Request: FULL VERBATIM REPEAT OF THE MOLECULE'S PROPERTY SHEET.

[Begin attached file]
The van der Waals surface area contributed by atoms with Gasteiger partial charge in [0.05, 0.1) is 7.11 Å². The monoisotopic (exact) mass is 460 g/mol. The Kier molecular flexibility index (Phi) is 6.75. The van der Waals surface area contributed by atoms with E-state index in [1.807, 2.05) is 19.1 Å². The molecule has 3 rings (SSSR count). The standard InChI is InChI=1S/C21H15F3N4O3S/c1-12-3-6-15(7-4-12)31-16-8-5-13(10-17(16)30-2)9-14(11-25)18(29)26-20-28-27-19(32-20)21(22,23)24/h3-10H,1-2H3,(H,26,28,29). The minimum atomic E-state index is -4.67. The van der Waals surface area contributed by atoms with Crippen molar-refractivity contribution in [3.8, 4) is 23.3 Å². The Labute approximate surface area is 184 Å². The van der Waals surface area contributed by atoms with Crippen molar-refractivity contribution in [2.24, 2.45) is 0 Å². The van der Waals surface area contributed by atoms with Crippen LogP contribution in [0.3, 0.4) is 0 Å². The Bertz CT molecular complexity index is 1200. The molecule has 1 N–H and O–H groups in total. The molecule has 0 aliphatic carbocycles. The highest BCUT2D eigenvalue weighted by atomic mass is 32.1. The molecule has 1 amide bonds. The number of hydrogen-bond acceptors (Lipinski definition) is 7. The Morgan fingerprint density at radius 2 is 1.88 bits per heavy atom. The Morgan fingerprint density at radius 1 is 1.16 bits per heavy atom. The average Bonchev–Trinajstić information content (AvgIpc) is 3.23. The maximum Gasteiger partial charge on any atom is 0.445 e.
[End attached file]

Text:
The van der Waals surface area contributed by atoms with Gasteiger partial charge in [0.05, 0.1) is 7.11 Å². The monoisotopic (exact) mass is 460 g/mol. The Kier molecular flexibility index (Phi) is 6.75. The van der Waals surface area contributed by atoms with E-state index in [1.807, 2.05) is 19.1 Å². The molecule has 3 rings (SSSR count). The standard InChI is InChI=1S/C21H15F3N4O3S/c1-12-3-6-15(7-4-12)31-16-8-5-13(10-17(16)30-2)9-14(11-25)18(29)26-20-28-27-19(32-20)21(22,23)24/h3-10H,1-2H3,(H,26,28,29). The minimum atomic E-state index is -4.67. The van der Waals surface area contributed by atoms with Crippen molar-refractivity contribution in [3.8, 4) is 23.3 Å². The Labute approximate surface area is 184 Å². The van der Waals surface area contributed by atoms with Crippen molar-refractivity contribution in [2.24, 2.45) is 0 Å². The van der Waals surface area contributed by atoms with Crippen LogP contribution in [0.3, 0.4) is 0 Å². The Bertz CT molecular complexity index is 1200. The molecule has 1 N–H and O–H groups in total. The molecule has 0 aliphatic carbocycles. The highest BCUT2D eigenvalue weighted by atomic mass is 32.1. The molecule has 1 amide bonds. The number of hydrogen-bond acceptors (Lipinski definition) is 7. The Morgan fingerprint density at radius 2 is 1.88 bits per heavy atom. The Morgan fingerprint density at radius 1 is 1.16 bits per heavy atom. The average Bonchev–Trinajstić information content (AvgIpc) is 3.23. The maximum Gasteiger partial charge on any atom is 0.445 e.